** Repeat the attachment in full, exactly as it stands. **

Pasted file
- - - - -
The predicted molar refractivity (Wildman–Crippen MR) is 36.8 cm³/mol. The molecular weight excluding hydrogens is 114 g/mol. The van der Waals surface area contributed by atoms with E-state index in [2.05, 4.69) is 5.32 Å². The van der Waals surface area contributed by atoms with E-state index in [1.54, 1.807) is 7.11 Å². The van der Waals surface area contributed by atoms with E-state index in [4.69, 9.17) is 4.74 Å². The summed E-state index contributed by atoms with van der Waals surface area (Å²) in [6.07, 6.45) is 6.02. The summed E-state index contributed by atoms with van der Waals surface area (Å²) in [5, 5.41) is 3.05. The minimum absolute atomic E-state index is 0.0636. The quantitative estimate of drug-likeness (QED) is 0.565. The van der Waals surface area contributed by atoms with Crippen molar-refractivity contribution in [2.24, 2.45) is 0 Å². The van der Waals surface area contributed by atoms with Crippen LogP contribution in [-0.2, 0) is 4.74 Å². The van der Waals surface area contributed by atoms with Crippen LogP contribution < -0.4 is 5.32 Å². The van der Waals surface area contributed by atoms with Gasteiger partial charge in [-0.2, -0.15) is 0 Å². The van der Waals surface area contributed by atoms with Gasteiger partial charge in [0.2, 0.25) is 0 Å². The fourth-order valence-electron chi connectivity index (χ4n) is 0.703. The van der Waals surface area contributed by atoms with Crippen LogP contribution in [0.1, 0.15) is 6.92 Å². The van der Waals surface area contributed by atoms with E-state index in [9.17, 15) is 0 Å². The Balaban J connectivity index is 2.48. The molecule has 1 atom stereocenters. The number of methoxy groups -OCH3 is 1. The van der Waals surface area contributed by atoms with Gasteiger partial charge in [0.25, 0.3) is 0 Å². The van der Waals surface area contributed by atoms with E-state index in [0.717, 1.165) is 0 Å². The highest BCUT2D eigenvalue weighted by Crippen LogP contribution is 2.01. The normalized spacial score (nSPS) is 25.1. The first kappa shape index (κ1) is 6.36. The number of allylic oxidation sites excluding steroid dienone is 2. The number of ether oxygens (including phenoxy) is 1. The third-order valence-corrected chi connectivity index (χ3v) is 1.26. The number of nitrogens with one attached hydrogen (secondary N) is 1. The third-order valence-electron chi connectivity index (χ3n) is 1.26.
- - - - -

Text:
The predicted molar refractivity (Wildman–Crippen MR) is 36.8 cm³/mol. The molecular weight excluding hydrogens is 114 g/mol. The van der Waals surface area contributed by atoms with E-state index in [2.05, 4.69) is 5.32 Å². The van der Waals surface area contributed by atoms with E-state index in [1.54, 1.807) is 7.11 Å². The van der Waals surface area contributed by atoms with E-state index in [4.69, 9.17) is 4.74 Å². The summed E-state index contributed by atoms with van der Waals surface area (Å²) in [6.07, 6.45) is 6.02. The summed E-state index contributed by atoms with van der Waals surface area (Å²) in [5, 5.41) is 3.05. The minimum absolute atomic E-state index is 0.0636. The quantitative estimate of drug-likeness (QED) is 0.565. The van der Waals surface area contributed by atoms with Crippen molar-refractivity contribution in [2.24, 2.45) is 0 Å². The van der Waals surface area contributed by atoms with Crippen LogP contribution in [-0.2, 0) is 4.74 Å². The van der Waals surface area contributed by atoms with Crippen LogP contribution < -0.4 is 5.32 Å². The van der Waals surface area contributed by atoms with Gasteiger partial charge in [-0.2, -0.15) is 0 Å². The van der Waals surface area contributed by atoms with Gasteiger partial charge in [0.2, 0.25) is 0 Å². The fourth-order valence-electron chi connectivity index (χ4n) is 0.703. The van der Waals surface area contributed by atoms with Crippen LogP contribution in [0.1, 0.15) is 6.92 Å². The van der Waals surface area contributed by atoms with E-state index in [9.17, 15) is 0 Å². The Balaban J connectivity index is 2.48. The molecule has 1 atom stereocenters. The number of methoxy groups -OCH3 is 1. The van der Waals surface area contributed by atoms with Gasteiger partial charge in [0.25, 0.3) is 0 Å². The van der Waals surface area contributed by atoms with E-state index in [0.717, 1.165) is 0 Å². The highest BCUT2D eigenvalue weighted by Crippen LogP contribution is 2.01. The normalized spacial score (nSPS) is 25.1. The first kappa shape index (κ1) is 6.36. The number of allylic oxidation sites excluding steroid dienone is 2. The number of ether oxygens (including phenoxy) is 1. The third-order valence-corrected chi connectivity index (χ3v) is 1.26. The number of nitrogens with one attached hydrogen (secondary N) is 1. The third-order valence-electron chi connectivity index (χ3n) is 1.26.